There is a clear answer, however, about the nature of human evolution. The church claims that, while the biological body may be subject to change and advancement over time, the soul remains without modification (Chaberek, 2015). The notion of special creation touches souls, meaning that God directly created souls without establishing sophisticated physical and biological processes that led to the appearance of Earth, stars, and trillions of other spatial objects and living organisms.

How They Work Together

In conjunction, the Catholic view of evolution and the scientific theory suggest that God created laws of nature that caused the emergence of contemporary species, such as human beings. The theory of evolution should not be viewed as an idea that contradicts religion (Chaberek 2015). Instead, it should be considered to be an instrument God used to create humans, animals, and other biological organisms (Chaberek, 2015). In this context, a question arises about how the story of Adam and Eve should be interpreted. According to the story, human beings are the descendants of Adam and Eve, who were exiled to Earth after they sinned (Greenblatt 2017). If humans were exiled, it is reasonable to suggest that Catholic teachings dismiss evolution’s role in the emergence of humans as species. The church, however, suggests that figurative language was used in the story. Therefore, interpretations should be made accordingly – perceiving the writing as an explicit description of how humans came to existence is fallacious. Also, one should not dismiss the story as fiction – the narrative describes how the human history begins with a fault committed by Adam and Eve.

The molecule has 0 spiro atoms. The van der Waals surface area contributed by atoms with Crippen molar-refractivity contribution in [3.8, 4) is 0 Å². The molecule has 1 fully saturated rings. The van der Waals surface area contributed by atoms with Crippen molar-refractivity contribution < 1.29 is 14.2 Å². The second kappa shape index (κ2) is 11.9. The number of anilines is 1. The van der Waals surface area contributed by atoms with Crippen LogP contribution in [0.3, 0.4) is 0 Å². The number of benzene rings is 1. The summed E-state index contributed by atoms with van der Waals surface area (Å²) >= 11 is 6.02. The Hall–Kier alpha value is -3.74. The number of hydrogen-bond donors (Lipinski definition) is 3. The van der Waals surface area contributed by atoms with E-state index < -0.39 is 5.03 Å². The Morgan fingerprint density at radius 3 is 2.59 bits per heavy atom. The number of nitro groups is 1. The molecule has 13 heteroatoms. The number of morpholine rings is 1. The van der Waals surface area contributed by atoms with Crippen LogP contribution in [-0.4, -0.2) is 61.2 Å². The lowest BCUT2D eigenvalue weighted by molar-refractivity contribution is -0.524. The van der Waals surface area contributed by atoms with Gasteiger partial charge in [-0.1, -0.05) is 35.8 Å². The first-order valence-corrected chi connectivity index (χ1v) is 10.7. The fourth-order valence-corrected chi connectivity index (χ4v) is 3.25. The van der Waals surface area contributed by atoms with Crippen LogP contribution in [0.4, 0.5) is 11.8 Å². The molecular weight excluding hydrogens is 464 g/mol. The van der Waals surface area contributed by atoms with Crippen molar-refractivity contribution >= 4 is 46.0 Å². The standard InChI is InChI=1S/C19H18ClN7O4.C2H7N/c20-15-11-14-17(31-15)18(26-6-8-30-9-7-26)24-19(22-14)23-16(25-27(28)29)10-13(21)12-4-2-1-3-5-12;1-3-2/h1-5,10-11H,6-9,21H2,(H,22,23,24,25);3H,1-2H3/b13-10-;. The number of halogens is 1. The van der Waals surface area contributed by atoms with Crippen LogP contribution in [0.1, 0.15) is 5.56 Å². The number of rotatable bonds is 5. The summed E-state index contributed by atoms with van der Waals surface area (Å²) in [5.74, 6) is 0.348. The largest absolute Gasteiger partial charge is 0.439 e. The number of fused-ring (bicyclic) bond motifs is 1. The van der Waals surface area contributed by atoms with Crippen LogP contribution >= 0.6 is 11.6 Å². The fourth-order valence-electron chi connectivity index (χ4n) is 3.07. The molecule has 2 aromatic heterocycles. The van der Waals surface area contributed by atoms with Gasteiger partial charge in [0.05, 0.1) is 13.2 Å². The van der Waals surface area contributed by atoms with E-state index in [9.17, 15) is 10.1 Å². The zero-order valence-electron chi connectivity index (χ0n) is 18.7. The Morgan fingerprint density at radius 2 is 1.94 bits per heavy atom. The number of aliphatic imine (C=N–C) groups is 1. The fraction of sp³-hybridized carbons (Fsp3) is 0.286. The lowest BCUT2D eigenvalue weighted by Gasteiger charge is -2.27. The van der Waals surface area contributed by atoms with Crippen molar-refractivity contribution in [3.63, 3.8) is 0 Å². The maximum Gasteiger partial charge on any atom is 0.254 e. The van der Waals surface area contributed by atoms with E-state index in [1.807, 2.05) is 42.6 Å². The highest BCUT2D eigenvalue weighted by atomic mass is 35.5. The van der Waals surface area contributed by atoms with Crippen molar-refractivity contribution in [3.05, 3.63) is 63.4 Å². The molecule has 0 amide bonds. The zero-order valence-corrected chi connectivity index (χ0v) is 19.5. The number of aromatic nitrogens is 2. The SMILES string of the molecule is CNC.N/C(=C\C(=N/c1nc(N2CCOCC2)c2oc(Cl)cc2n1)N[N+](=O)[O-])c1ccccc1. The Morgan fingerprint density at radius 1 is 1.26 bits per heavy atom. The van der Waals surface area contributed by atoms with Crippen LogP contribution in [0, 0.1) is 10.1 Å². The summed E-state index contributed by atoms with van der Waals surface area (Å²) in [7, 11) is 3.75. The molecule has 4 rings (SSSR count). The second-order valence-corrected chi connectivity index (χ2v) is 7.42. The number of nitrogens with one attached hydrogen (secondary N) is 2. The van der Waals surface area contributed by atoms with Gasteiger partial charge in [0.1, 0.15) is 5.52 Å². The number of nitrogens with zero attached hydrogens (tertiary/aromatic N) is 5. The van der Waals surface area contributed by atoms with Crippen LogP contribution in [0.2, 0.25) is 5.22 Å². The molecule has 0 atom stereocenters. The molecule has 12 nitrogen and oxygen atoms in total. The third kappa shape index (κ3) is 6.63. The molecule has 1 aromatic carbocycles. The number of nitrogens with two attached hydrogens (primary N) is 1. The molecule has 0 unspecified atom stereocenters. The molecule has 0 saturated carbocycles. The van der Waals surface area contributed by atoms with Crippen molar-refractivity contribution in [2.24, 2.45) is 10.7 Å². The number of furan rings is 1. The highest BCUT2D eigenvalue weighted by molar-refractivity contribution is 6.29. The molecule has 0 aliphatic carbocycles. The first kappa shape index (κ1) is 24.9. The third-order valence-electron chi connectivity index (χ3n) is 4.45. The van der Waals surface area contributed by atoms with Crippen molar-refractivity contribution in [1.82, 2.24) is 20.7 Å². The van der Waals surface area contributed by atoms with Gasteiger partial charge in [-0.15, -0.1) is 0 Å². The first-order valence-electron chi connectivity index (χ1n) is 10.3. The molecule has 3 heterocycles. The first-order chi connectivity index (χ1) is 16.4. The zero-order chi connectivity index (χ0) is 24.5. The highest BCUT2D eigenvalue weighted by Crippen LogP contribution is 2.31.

In summary, evolutionary theory is sound and is generally accepted by both the Catholic Church and the scientific community. The church views evolution as a sign of God’s indirect participation in how living organisms were formed. The story of Adam and Eve should not be considered as contradictory to the theory of evolution. The reason is that the narrative points to why humans exist instead of explaining how human beings originated.

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  1. Archibald, J. David. 2017. Origins of Darwin’s Evolution: Solving the Species Puzzle Through Time and Place. New York, NY: Columbia University Press.
  2. Chaberek, Michael. 2015. Catholicism and Evolution: A History from Darwin to Pope Francis. New York, NY: Angelico Press.
  3. Greenblatt, Stephen. 2017. The Rise and Fall of Adam and Eve. New York, NY: W. W. Norton & Company.